Text of the 1983 message to the nation written for Her Majesty the Queen… but never delivered
When I spoke to you less than three months ago we were all enjoying the warmth and fellowship of a family Christmas. Our thoughts were concentrated on the strong links that bind each generation to the ones that came before and those that will follow. The horrors of war could not have seemed more remote as my family and I shared our Christmas joy with the growing family of the Commonwealth.
Now this madness of war is once more spreading through the world and our brave country must again prepare itself to survive against great odds.
I have never forgotten the sorrow and pride I felt as my sister and I huddled around the nursery wireless set listening to my father’s inspiring words on that fateful day in 1939. Not for a single moment did I imagine that this solemn and awful duty would one day fall to me.
We all know that the dangers facing us today are greater by far than at any time in our long history. The enemy is not the soldier with his rifle nor even the airman prowling the skies above our cities and towns but the deadly power of abused technology.
But whatever terrors lie in wait for us all the qualities that have helped to keep our freedom intact twice already during this sad century will once more be our strength.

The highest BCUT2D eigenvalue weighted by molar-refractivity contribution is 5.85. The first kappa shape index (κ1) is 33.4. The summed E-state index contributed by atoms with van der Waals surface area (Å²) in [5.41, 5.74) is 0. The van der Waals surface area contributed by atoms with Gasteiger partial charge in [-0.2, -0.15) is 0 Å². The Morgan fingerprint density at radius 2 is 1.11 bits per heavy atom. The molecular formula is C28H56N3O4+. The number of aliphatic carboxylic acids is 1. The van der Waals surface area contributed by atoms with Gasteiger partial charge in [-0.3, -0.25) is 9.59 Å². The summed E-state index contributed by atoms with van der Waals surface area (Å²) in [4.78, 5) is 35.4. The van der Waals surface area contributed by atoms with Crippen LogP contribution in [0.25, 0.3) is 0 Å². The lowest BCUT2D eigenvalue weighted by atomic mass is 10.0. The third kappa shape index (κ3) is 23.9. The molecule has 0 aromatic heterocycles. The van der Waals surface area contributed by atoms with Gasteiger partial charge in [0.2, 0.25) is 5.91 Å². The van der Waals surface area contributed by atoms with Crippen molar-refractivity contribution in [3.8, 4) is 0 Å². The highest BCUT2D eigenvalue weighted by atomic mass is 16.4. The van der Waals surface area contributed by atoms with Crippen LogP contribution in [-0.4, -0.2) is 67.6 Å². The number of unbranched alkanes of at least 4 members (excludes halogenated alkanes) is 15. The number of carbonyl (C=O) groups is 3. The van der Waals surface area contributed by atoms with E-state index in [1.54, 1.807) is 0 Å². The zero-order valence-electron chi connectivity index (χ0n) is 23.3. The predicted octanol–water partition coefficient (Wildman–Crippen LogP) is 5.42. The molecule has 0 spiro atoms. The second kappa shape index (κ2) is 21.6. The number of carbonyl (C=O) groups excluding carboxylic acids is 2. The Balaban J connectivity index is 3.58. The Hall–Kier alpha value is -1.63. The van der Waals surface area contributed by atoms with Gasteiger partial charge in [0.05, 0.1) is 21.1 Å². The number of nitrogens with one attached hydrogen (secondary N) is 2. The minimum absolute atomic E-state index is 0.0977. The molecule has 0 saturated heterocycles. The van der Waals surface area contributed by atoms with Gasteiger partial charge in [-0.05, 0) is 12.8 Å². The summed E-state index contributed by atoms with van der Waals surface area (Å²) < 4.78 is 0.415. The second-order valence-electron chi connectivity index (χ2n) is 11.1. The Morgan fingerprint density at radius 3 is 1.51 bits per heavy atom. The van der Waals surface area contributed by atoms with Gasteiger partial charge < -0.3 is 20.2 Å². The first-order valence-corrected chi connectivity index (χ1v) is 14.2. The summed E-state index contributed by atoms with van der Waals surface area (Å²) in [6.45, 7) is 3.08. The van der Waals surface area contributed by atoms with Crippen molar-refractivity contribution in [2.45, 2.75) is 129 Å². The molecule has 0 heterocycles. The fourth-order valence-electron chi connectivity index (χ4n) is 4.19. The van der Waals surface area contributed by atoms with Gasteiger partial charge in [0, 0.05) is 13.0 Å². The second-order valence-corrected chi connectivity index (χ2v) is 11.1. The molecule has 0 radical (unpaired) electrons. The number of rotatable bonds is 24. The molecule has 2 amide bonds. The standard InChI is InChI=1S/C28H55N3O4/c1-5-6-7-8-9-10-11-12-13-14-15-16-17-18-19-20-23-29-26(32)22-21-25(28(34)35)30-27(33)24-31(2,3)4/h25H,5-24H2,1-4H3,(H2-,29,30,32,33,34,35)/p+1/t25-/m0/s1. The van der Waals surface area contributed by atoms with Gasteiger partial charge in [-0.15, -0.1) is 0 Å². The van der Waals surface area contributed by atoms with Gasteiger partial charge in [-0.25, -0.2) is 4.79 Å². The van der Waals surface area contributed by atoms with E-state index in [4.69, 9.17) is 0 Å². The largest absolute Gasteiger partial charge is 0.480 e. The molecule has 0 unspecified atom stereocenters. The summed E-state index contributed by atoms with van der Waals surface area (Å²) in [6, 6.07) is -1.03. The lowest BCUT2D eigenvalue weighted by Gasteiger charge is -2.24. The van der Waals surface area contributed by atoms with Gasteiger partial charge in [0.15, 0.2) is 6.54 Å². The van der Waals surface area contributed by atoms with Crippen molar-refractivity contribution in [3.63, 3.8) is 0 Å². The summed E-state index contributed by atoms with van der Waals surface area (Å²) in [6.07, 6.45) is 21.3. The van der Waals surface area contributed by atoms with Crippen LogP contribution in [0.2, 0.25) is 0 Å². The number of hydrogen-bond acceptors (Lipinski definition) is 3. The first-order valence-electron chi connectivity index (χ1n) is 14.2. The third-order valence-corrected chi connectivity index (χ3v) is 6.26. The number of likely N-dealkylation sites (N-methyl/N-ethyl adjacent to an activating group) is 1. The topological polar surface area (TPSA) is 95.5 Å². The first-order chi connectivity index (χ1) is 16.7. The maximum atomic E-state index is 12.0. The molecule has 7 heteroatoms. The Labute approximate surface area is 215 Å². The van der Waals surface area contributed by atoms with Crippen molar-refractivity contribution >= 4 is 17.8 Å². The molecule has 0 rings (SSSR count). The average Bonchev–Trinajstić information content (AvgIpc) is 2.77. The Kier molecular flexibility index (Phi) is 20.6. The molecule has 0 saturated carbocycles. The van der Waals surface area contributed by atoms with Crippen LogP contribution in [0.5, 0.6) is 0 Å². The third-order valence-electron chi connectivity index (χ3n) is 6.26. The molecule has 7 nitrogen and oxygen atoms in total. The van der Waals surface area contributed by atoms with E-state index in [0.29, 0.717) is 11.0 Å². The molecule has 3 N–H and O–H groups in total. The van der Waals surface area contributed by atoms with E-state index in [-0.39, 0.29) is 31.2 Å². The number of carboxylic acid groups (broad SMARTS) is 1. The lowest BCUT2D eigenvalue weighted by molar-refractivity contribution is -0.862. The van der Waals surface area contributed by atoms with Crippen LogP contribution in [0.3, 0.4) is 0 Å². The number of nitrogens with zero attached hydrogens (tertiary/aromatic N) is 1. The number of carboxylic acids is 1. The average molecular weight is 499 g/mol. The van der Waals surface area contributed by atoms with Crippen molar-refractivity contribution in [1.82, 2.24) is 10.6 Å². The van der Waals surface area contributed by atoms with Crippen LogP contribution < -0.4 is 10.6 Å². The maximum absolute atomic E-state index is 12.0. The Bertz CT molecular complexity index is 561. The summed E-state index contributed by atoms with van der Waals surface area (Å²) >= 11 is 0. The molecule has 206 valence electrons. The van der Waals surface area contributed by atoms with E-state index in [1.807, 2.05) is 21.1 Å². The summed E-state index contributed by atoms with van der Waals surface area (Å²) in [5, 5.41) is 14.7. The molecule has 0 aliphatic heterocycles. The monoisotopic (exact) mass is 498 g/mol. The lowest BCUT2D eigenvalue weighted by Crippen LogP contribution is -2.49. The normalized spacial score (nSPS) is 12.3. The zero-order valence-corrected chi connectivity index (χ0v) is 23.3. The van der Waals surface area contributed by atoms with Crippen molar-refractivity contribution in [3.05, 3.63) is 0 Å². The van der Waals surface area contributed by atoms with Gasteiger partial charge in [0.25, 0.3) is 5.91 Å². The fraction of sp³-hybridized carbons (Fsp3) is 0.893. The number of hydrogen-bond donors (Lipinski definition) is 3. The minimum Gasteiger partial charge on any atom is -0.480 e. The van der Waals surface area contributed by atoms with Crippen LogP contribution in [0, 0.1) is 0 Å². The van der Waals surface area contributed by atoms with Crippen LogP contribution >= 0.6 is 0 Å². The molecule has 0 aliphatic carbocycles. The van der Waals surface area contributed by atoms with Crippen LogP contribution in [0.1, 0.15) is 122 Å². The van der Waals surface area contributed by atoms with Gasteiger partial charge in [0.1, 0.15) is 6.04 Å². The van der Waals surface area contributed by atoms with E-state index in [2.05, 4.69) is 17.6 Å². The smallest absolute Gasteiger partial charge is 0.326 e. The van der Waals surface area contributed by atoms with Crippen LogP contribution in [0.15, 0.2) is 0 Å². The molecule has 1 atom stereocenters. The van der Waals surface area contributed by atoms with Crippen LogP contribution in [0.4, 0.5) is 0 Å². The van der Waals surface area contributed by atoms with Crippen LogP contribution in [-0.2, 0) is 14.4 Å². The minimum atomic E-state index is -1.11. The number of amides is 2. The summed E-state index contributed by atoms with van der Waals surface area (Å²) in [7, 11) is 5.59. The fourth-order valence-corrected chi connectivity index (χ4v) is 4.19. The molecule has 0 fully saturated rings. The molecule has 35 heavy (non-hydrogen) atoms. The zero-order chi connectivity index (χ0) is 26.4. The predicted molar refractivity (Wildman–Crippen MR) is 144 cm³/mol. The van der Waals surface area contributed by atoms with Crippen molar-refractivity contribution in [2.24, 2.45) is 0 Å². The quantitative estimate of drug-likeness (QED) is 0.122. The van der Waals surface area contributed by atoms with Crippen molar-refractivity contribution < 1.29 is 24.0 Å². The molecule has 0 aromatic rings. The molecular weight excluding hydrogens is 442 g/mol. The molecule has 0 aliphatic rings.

My husband and I share with families up and down the land the fear we feel for sons and daughters, husbands and brothers who have left our side to serve their country. My beloved son Andrew is at this moment in action with his unit and we pray continually for his safety and for the safety of all servicemen and women at home and overseas.
It is this close bond of family life that must be our greatest defence against the unknown. If families remain united and resolute, giving shelter to those living alone and unprotected, our country’s will to survive cannot be broken.
My message to you therefore is simple. Help those who cannot help themselves, give comfort to the lonely and the homeless and let your family become the focus of hope and life to those who need it.
As we strive together to fight off the new evil let us pray for our country and men of goodwill wherever they may be.
God bless you all.
Britain was ready to use lasers to ‘dazzle’ Argentine pilots attacking British ships during the 1982 Falklands War.
A top-secret document describing the new weapon was produced after a request from Mrs Thatcher, files just released from the National Archives show.
Dated January 1983 and written by then Defence Secretary Michael Heseltine, it explained that Britain, spurred on by Russia’s adoption of laser technology, had developed its own arsenal.
‘You may recall that we developed and deployed with very great urgency a naval laser weapon, designed to dazzle low-flying Argentine pilots attacking ships, to the Task Force in the South Atlantic,’ the document said.
‘This weapon was not used in action and knowledge of it has been kept to a very restricted level.’